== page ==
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evil’s lie

  • You can prove anything you want from a single verse or passage in the Bible. It is a dangerous document, as history has shown
  • Once you start feeling sorry for yourself, you will soon Find someone else to blame, accuse or attack–and with impunity! It settles the dust quickly, and it takes away any immediate shame, guilt or anxiety. In other words, it works–at least for a while. So for untransformed people, there is no reason to stop creating victims or playing the victim.
  • It’s hard for us religious people to hear, but the most persistent violence in human history has been sacred violence, or more accurately, “sacralized violence.”
  • If I would try to describe the evil people and evil events that I’ve encountered, they’re invariably characterized by a sense of certainty and clarity
  • Remember, the very word satan means “the accuser.” Be careful when you see yourself accusing or as Jesus says “throwing stones” (John 8:8)
  • you are never absolutely sure you’re right when you’re living in faith? That’s exactly why it’s called “faith”!
  • Goodness, however, is accompanied by peace and patience, and even “consolation” as Saint Ignatius taught his Jesuits
  • the nature of criticism
  • The unconverted ego wants one thing and one thing only: control–and it wants it now. It never wants to change, in fact, it hates change.
  • you end up with toxic religion. You have a group that cannot tolerate evaluation or criticism and always thinks criticism is coming from enemies
  • ironic thing is that many of the supposedly outside critics of Christianity apparently believe the very values and criteria that the Judeo-Christian tradition taught them! Things like justice, love, truth and fairness are preached back to us by our supposed critics
  • the mystery hidden since the foundation of the world
  • This accusing and blaming pattern begins to be revealed in the very first chapters of the Bible
  • After any real religious encounter, people are normally dangerous for a few weeks or months, because religious experience necessarily makes you think you’re the center of the world
  • So why do people do such unloving and even hateful things, and worse, why does the Bible appear to teach it, and why does God appear to condone it?
  • The text reveals both the problem and the solution
  • the scapegoat ritual
  • Jesus does not define holiness as separation from evil as much as absorption and transformation of it, wherein I pay the price instead of always asking others to pay the price
  • After all, our task is to separate from evil, isn’t it? That is the lie! Any exclusionary process of thinking, any exclusively dualistic thinking, will always create violent people on some level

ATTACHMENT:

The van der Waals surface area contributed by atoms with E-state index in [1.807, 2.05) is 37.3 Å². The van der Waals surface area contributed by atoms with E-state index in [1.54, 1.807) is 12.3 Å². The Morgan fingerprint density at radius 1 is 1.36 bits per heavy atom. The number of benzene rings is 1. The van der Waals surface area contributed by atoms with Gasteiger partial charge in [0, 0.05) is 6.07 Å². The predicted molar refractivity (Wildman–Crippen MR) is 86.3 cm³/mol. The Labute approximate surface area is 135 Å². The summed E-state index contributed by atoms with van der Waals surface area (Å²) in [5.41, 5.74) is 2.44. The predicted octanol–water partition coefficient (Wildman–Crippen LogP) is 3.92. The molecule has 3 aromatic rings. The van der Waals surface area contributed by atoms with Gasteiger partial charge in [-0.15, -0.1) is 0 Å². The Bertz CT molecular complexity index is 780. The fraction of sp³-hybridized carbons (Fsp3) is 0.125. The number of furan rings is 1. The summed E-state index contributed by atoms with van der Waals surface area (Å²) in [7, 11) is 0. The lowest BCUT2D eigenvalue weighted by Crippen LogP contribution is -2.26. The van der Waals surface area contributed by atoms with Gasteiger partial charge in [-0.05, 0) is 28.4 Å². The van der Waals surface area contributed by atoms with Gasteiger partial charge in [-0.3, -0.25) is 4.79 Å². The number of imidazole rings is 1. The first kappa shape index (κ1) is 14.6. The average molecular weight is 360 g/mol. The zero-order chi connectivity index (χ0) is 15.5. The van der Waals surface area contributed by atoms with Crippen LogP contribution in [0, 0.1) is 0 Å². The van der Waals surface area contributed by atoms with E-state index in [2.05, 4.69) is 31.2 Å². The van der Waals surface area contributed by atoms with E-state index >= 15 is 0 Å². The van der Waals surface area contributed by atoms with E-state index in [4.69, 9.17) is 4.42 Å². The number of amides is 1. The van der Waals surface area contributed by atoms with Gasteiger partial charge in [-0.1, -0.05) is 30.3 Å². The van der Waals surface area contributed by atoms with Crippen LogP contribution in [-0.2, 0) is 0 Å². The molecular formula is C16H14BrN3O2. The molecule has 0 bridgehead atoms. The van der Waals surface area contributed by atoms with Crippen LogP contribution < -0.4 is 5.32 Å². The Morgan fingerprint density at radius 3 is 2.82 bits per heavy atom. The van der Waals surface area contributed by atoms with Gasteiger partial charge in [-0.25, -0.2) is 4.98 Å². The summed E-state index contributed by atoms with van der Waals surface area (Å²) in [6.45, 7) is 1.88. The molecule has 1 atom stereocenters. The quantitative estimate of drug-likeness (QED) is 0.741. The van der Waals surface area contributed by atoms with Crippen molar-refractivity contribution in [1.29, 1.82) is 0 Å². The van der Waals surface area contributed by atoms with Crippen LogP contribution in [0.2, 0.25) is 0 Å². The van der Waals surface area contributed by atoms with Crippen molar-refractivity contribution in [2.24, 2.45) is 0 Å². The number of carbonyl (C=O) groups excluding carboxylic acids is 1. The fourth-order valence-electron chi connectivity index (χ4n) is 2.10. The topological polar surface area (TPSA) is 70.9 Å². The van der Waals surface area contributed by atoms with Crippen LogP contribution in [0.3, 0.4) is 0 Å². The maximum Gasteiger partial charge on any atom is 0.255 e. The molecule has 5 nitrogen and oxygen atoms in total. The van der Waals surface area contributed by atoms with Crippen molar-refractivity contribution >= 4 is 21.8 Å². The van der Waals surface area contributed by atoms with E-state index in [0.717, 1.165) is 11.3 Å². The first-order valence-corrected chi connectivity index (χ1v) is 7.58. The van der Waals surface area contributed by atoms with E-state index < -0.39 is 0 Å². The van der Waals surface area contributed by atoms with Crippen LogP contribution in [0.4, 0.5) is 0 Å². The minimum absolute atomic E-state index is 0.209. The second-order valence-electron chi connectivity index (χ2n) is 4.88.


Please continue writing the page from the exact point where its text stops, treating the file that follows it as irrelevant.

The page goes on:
• Jesus and Stephen state the truth, then forgive, let go and are released into a transformed state, that we call “risen”
  • hebrew preparation for the lamb’s war
  • the story of Jonah is the much needed journey from ministry as mere careerism to ministry as actual vocation, from doing my work for God, to letting God do God’s work in and through me
  • paul, the first catholic
  • Paul was set up to recognize the dark side of religion, the scapegoating mechanism, the self-serving laws of small religion. He went global and that changed everything
  • jesus, forgiver
  • The only thing more dangerous than the individual ego is the group ego
  • This is Jesus’ simple message: Holiness is no longer to be found through separation from or exclusion of, but in fact, the radical inclusion (read “forgiveness”) of the supposedly contaminating element
  • “All humans are blind,” Alison says, “but where the blindness is compounded by active participation in the mechanisms of exclusion pretending to sight, this blindness is culpable”
  • “the best criticism of the bad is the practice of the better”
  • The powers that be know that nonviolent prophets are a much deeper problem, but you cannot gather public hatred toward them

the razor’s edge: knowing and not knowing

  • When religion is not doing its job well, almost every other aspect of society also will be sick. When your God image is true, your self-image also will be true. If your operative God image is toxic, you probably will be toxic too, and it is that toxicity that Jesus is warning about.
  • Those who know God are always humble; those who don’t are invariably quite sure of themselves
  • dualistically clean language, reward and punishment, becomes a substitute and smokescreen for the real goal of religion, which is always divine union
  • because it is so hard to talk about union, about God or about eternity with any clear credibility or any eyewitness accounts.
  • Now the second-best things, according to Zimmer, which “are almost always misunderstood,” are those things that merely point to the first-best things. Those are things like philosophy, theology, psychology, art and poetry, all of which – like sacred Scripture – are so easily misunderstood
  • In fact, what we have largely done is talk about “the third-best things” where we can feel that sense of certitude, order and control–things like finances, clothing, edifices, roles, offices and who has the authority
  • the two streams
  • the knowing tradition and the not-knowing tradition
  • Perhaps the most universal way to name the two traditions is with the words darkness and light
  • the lunar light was much more subtle, filtered and indirect, and sometimes, in that sense, more clarifying and less threatening. The solar light can sometimes be too bright, and so clear that it actually obscures, or blinds you